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The Upswing of Regional Income Inequality in Spain (1860-1930)

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  • Julio Martinez-Galarraga

    ()

  • Joan R. Roses

    ()

  • Daniel A. Tirado Fabregat

    ()

Abstract

This paper studies the evolution of Spanish regional inequality from 1860 to 1930. The results point to the coexistence of two basic forces behind changes in regional economic inequality: industrial specialization and labor productivity differentials. The initial expansion of industrialization, in a context of growing economic integration of regions, promoted the spatial concentration of manufacturing in certain regions, which also benefited from the greatest advances in terms of labor productivity. Since 1900, the diffusion of manufacturing production to a greater number of locations generated the emulation of production structures and a process of catching-up in labor productivity and wages.

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Bibliographic Info

Paper provided by Universidad Carlos III, Departamento de Historia Económica e Instituciones in its series Working Papers in Economic History with number wp09-05.

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Date of creation: Jul 2009
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Handle: RePEc:cte:whrepe:wp09-05

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Keywords: Industrialization; Market Integration; Heckscher-Ohlin Model; New Economic Geography;

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References

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  1. Robert J. Barro & Xavier Sala-i-Martin, 2003. "Economic Growth, 2nd Edition," MIT Press Books, The MIT Press, edition 2, volume 1, number 0262025531.
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Citations

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Cited by:
  1. Joan R. Rosés & Daniel A. Tirado & Julio Martínez-Galarraga, 2010. "The long-term patterns of regional income inequality in Spain (1860-2000)," Working Papers in Economic History wp10-08, Universidad Carlos III, Departamento de Historia Económica e Instituciones.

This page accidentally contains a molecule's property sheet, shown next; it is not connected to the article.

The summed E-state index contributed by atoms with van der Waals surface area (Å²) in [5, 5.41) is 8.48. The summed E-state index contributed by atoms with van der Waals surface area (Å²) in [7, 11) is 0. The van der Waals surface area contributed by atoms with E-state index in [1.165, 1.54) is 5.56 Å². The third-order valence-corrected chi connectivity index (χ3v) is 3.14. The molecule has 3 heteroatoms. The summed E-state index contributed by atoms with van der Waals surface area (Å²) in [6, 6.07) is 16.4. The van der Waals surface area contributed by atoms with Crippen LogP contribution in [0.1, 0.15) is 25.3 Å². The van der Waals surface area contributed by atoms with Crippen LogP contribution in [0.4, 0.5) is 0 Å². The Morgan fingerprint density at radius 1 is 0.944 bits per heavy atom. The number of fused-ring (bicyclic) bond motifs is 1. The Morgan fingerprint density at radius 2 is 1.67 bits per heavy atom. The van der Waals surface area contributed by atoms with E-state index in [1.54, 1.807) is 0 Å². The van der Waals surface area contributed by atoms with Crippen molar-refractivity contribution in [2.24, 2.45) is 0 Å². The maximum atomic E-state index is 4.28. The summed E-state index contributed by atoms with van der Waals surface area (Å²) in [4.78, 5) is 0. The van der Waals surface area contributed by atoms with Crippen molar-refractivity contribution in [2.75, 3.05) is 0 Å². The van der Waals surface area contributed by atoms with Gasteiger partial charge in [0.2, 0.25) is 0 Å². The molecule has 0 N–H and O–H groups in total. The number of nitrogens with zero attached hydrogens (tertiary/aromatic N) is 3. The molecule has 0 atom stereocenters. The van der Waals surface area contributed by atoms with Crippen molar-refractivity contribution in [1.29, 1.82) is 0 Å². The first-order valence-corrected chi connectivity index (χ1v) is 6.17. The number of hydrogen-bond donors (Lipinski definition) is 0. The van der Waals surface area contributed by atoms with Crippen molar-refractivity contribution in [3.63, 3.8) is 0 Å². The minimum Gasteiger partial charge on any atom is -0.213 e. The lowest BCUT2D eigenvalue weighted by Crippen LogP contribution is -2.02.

2. Emanuele Felice & Josep Pujol Andreu, 2013. "GDP and life expectancy in Italy and Spain over the long-run (1861-2008): insights from a time-series approach," UHE Working papers 2013_06, Universitat Autònoma de Barcelona, Departament d'Economia i Història Econòmica, Unitat d'Història Econòmica.
  3. Daniel Tirado & Marc Badia-Miró, 2012. "Economic integration and regional inequality in Iberia (1900-2000) : a geographical approach," Working Papers in Economic History wp12-03, Universidad Carlos III, Departamento de Historia Económica e Instituciones.
  4. Juan Carmona Pidal & Markus Lampe & Joan R. Roses, 2011. "Spanish housing markets during the first phase of the rural-urban transition process," Working Papers in Economic History wp11-08, Universidad Carlos III, Departamento de Historia Económica e Instituciones.
  5. Enflo, Kerstin & Rosés, Joan, 2012. "Coping with Regional Inequality in Sweden: Structural Change, Migrations and Policy, 1860-2000," Lund Papers in Economic History 122, Department of Economic History, Lund University.
  6. Martin Henning & Kerstin Enflo & Fredrik NG Andersson, 2010. "Trends and cycles in regional economic growth : how spatial differences formed the Swedish growth experience 1860-2009," Working Papers in Economic History wp10-10, Universidad Carlos III, Departamento de Historia Económica e Instituciones.
  7. Tabuchi, Takatoshi & Thisse, Jacques-François & Zhu, Xiwei, 2014. "Technological Progress and Economic Geography," CEPR Discussion Papers 9901, C.E.P.R. Discussion Papers.
  8. Juan Carmona Pidal & Markus Lampe & Joan Ramón Rosés, 2012. "Housing Markets during the Rural-Urban Transition: Evidence from early 20th Century Spain," Working Papers 0030, European Historical Economics Society (EHES).
  9. Emanuele Felice & Giovanni Vecchi, 2013. "Italy’s Growth and Decline, 1861-2011," CEIS Research Paper 293, Tor Vergata University, CEIS, revised 11 Oct 2013.
  10. Evgeniya Kolomak, 2013. "Spatial inequalities in Russia: dynamic and sectorial analysis," International Journal of Economic Policy in Emerging Economies, Inderscience Enterprises Ltd, vol. 6(4), pages 375-402.
  11. Marc Badia- Miro & Jordi Guilera & Pedro Lains, 2012. "Reconstruction of the Regional GDP of Portugal, 1890 1980," Working Papers in Economics 280, Universitat de Barcelona. Espai de Recerca en Economia.
  12. Julio Martínez-Galarraga, 2014. "Market potential estimates in history: a survey of methods and an application to Spain, 1867-1930," Working Papers 0051, European Historical Economics Society (EHES).
  13. Julio Martínez-Galarraga & Daniel A. Tirado-Fabregat & Rafael González-Val, 2014. "Market Potential and Regional Economic Growth in Spain, 1860-1930," Documentos de Trabajo (DT-AEHE) 1409, Asociación Española de Historia Económica.
  14. Pablo Martinelli, 2012. "Von Thünen South of the Alps : Access to Markets and Interwar Italian Agriculture," Working Papers in Economic History wp12-12, Universidad Carlos III, Departamento de Historia Económica e Instituciones.

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